Unity CEO Jim Whitehurst tackles the Runtime Fee farrago one last time

Taking the stage at their Unity Unite event in Amsterdam, he didn’t have to go there… But he did

Unity CEO Jim Whitehurst tackles the Runtime Fee farrago one last time

Unity’s Unite event is over and with it came new features for Unity, new powers for developers and one more apology for the company’s recent Runtime Fee farrago.

Unite 2023 was Unity’s first in-person roll-out event for four years with the revels of Unity 6, the AI skills of Sentis and Muse and the collaboration tools of Unity Cloud being the key highlights.

Also being unveiled was new Unity CEO Jim Whitehurst who opened the keynote and manfully stepped into the fray to tackle the elephant in the room.

Pay to play

For those who may have missed the kerfuffle, weeks earlier Unity had attempted to introduce a new fee structure for its users requiring a ‘per install’ fee - the Unity Runtime Fee - aimed at earning Unity an income from the highly lucrative titles it's helped produce beyond the licensing fees for the Unity platform they already charge.

While aimed at big players who could easily afford such a thing, smaller users with less deep pockets could prohibitively get stung and mixed messages and countless use cases that Unity seemingly hadn’t considered stirred up an uproar that lasted for weeks.

Apologies and retractions followed and while the Runtime Fee is still in place (in altered, clearer, delayed form) the company’s long-term CEO John Riccitiello is not.

Thus the Unity Unite event gave the Unity development community their first opportunity to meet Whitehurst, the man who has stepped into the role to start a new squeaky clean slate for Unity while Ricccitiello leaves with the dirty laundry.

“Most of you don’t know me. I didn’t come from gaming,” he admitted in his keynote before acknowledging the similarities between the community he cultivated at his previous company - Linux developers Red Hat - and that built by Unity.

“I’ve been amazed by the passion around Unity both inside and outside the company. I know I still have a lot to learn and I’m in extreme listening mode right now. I do want to address one question that I’ve gotten, over and over again. And that’s around the Runtime Fee,” he said to audible gasps from the audience.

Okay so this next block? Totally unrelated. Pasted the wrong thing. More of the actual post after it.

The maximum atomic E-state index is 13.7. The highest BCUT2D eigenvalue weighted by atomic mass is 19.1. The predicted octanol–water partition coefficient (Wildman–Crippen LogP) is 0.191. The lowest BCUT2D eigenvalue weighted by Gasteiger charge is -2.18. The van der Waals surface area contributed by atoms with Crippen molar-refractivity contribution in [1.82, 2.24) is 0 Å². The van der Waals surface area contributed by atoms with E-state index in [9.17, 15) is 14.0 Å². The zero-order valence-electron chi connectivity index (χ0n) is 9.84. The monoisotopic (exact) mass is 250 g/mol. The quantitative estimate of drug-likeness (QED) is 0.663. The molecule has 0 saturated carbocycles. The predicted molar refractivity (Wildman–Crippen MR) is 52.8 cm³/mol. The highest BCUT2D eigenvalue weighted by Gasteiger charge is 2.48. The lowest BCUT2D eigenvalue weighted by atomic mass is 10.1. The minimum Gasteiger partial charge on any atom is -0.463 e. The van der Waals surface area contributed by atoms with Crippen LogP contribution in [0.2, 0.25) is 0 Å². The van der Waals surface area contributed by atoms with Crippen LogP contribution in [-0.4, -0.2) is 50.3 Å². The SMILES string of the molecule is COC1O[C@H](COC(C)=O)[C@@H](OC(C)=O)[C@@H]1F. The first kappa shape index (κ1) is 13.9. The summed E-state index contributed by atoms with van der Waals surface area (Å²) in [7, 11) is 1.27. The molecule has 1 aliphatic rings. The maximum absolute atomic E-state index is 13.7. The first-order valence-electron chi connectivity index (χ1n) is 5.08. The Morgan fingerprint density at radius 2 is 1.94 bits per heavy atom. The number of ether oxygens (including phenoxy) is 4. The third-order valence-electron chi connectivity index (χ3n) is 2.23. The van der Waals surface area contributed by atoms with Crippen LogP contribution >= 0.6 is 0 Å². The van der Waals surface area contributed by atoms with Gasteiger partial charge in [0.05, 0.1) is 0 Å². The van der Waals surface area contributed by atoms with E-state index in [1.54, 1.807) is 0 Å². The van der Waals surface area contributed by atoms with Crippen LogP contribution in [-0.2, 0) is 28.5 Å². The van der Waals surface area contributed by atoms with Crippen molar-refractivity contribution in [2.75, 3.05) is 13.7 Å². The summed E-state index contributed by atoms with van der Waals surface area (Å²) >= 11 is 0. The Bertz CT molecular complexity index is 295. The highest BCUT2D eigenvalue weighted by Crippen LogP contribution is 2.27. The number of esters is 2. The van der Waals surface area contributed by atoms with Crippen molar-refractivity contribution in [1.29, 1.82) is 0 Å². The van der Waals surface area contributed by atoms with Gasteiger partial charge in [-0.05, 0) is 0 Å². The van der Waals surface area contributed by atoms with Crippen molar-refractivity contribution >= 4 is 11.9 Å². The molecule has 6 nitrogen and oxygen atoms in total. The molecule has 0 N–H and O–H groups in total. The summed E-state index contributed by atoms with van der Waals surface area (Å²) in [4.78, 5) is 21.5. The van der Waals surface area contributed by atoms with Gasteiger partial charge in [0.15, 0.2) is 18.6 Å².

“My simple answer is that we have an obligation to engage with our community when we make decisions that affect you. We should never ever surprise you with a decision that has a material impact on you that you don’t know about. That is something I will commit to you going forwards,” he continued.

“I know trust is something that’s earned. It’s not what we say, it's what we do. So going forwards we will demonstrate that behavior to you and with you as we make decisions about Unity and our community going forwards.

“We’ll also show you our commitment to delivering the best possible game engine ever.”

The promise is there. The lesson is learnt. As to whether the wounds have healed and how the community will feel when the revised and delayed fee kicks in with Unity 6 next year, only time will tell. But, it seems for Unity at least, it’s time to move on.

Editor -

Daniel Griffiths is a veteran journalist who has worked on some of the biggest entertainment media brands in the world. He's interviewed countless big names, and covered countless new releases in the fields of videogames, music, movies, tech, gadgets, home improvement, self build, interiors and garden design. Yup, he said garden design… He’s the ex-Editor of PSM2, PSM3, GamesMaster and Future Music, ex-Deputy Editor of The Official PlayStation Magazine and ex-Group Editor-in-Chief of Electronic Musician, Guitarist, Guitar World, Rhythm, Computer Music and more. He hates talking about himself.